Soybeans originated in Southeast Asia and were cultivated by the Chinese as early as 1100 BC. It didn't take long for the world to catch on to this versatile crop -- since then used for such products as animal feed, in automobile production, including in car enamels, and for human consumption. Soy sauce, tofu and myriad other familiar forms of the soybean began as a simple, fresh, green seed -- known as edamame. Once enjoyed only at the Japanese sushi bar, edamame has found its way into mainstream American meals, serving up fresh flavor and big nutrition.
Edamame, which means "stalk beans" or "branch beans" in Japanese, is used to describe fresh green soybeans either shelled or inside the pod. These are different from other soybeans because they are fresh, not dried. Soybeans are legumes, the seeds of the plant, Glycine max. While edamame are traditional in Japanese, Chinese and Korean diets, the U.S. is the largest soybean grower, mostly for processing into animal feed and soy oil. Soybeans contain a bounty of vitamins, minerals and important nutrients. A one-cup serving has just 189 calories but packs a hefty 32 percent of the Daily Value (percent DV, based on 2,000 calories per day) of dietary fiber, 34 percent DV of protein, and an impressive 121 percent DV of the B vitamin, folate.
osteoporosis, certain cancers and hot flashes in postmenopausal women. While some previous studies associated soy with breast cancer risk, newer research has been more favorable. The American Institute for Cancer Research reports that consuming up to two or three servings per day of soy products is safe, even for breast cancer survivors.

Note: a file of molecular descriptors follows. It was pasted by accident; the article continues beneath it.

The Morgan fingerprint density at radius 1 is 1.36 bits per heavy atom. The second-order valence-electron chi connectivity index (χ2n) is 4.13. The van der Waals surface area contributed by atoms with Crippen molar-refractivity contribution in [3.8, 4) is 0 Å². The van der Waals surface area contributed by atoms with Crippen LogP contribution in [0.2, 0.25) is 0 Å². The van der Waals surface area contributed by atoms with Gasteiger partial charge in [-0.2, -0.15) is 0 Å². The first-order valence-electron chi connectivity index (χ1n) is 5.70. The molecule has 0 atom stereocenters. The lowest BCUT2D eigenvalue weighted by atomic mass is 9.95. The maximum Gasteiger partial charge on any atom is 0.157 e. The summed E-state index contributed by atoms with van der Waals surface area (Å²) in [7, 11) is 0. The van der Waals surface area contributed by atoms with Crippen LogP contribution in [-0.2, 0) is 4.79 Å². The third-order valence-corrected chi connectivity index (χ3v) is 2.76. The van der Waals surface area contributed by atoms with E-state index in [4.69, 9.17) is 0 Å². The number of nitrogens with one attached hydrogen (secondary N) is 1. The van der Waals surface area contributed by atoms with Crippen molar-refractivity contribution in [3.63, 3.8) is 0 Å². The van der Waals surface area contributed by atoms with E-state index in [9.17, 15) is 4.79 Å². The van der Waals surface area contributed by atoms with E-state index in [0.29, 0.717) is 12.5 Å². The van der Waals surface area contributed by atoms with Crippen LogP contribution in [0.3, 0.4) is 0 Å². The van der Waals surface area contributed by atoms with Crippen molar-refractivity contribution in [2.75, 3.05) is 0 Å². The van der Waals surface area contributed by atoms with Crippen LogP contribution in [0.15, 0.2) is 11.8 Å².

Fresh, raw soybeans are found in the produce and frozen foods sections of Asian, natural food and some grocery stores. Firm, deeply green, unbruised pods will produce the best quality beans when shelled. Alternatively, frozen edamame is available year round. Refrigerate fresh beans up to two days or keep frozen up to three months. Delicious as an appetizer eaten right from the shell, edamame's vibrant hue complements a side dish of corn, diced red pepper and onion, makes a creamy hummus-style dip, and is a lively and nutritious garnish for soups, salads and entrees.
Edamame, frozen, prepared, 1 cup
Dietary fiber: 8 g (32 percent DV)
Protein: 17 g (34 percent DV)
Vitamin K: 41 mcg(52 percent DV)
Thiamin: 3 mg (21 percent DV)
Folate: 482 mcg (121 percent DV)
Iron: 3.5 mg (20 percent DV)
Manganese: 1.6 mg (79 percent DV)
(Environmental Nutrition is the award-winning independent newsletter written by nutrition experts dedicated to providing readers up-to-date, accurate information about health and nutrition in clear, concise English. For more information, visit http://www.environmentalnutrition.com.)